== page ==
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**Probability of Compound Events**

Lesson 12-9 Pages Probability of Compound Events

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What you will learn! How to find the probability of independent and dependent events. How to find the probability of mutually exclusive events.

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**Mutually exclusive events**

Vocabulary Compound events Independent events Dependent events Mutually exclusive events

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**What you really need to know!**

Probability of Two Independent Events Found by multiplying the probability of the first event by the probability of the second event P(A and B) = P(A) • P(B)

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**What you really need to know!**

Probability of Two Dependent Events Is the product of the probability of A and the probability of B after A occurs P(A and B) = P(A) • P(B following A)

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**What you really need to know!**

Probability of Mutually Exclusive Events Found by adding the probability of the first event to the probability of the second event P(A or B) = P(A) + P(B)

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Example 1: In a popular dice game, the highest possible score in a single turn is a roll of five of a kind. After rolling one five of a kind, every other five of a kind you roll earns 100 points. What is the probability of rolling two five of a kinds in a row?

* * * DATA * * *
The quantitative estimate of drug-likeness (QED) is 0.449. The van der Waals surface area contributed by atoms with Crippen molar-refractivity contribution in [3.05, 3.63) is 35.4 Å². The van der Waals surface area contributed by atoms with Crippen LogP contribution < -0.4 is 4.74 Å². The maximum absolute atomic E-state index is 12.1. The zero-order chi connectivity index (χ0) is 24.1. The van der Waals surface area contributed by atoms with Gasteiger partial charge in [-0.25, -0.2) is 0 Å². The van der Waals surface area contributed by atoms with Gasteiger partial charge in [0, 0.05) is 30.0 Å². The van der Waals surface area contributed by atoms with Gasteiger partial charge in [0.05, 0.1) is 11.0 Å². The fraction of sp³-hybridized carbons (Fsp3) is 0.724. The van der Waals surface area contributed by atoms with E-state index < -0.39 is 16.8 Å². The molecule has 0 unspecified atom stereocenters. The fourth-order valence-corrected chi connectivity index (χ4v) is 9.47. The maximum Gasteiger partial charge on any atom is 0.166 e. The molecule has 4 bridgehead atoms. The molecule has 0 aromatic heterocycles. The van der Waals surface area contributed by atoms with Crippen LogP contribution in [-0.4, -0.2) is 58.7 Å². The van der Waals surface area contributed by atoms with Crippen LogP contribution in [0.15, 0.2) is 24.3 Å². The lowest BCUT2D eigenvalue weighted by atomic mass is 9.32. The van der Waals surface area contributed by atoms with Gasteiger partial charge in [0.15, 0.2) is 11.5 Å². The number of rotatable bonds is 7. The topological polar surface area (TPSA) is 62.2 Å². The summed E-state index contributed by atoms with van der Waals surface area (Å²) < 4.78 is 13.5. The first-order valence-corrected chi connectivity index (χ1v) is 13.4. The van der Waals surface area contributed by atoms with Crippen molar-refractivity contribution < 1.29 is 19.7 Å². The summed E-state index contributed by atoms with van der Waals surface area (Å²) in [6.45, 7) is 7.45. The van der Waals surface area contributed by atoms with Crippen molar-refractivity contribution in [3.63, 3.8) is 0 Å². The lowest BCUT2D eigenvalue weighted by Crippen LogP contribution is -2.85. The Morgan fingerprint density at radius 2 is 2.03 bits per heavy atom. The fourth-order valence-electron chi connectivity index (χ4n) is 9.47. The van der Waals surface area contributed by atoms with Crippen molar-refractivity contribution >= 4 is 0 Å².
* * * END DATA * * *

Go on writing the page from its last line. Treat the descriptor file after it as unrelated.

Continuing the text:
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**When rolling 5 die, there are 65 possible outcomes. 7,776.**

Example 1: These events are independent. Each roll of the dice does not affect the outcome of the next roll. When rolling 5 die, there are 65 possible outcomes. 7,776. There are 6 ways to get 5 of a kind.

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Example 1: The probability of rolling one 5 of a kind is 6 : 7,776 which means 1 : 1,296 Two in a row would be:

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Example 2: Charlie’s clothes closet contains 3 blue shirts, 10 white shirts, and 7 striped shirts. What is the probability that Charlie will reach in and randomly select a white shirt followed by a striped shirt?

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Example 2: These events are dependent. The selection of the first shirt reduces the number of shirts to pick from. 7 striped shirts 10 white shirts 20 shirts in all 19 shirts left

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Example 3: You draw a card from a standard deck of playing cards. What is the probability that the card will be a black nine or any heart?

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Example 3: The events are mutually exclusive because the card can not be both a black nine and a heart at the same time. 13 hearts 2 black nines 52 cards in deck 52 cards in deck

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Page 653 Guided Practice #’s 4-10

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**Pages 650-652 with someone at home and study examples!**

Read: Pages with someone at home and study examples!

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**#’s 11-18, 21-28, 33, 34, 36-50 Homework: Pages 653-655**

Lesson Check 12-9

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Page 755 Lesson 12-9

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P(13 or even)

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**(Odd answers in back of book)**

Study Guide and Review Pages #’s 1-30 or 19-30 (Odd answers in back of book)

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Prepare for Test! Page 663 #’s 1-20 or 10-20 Lesson Check 12-9

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Prepare for Test! Pages #’s 1-19

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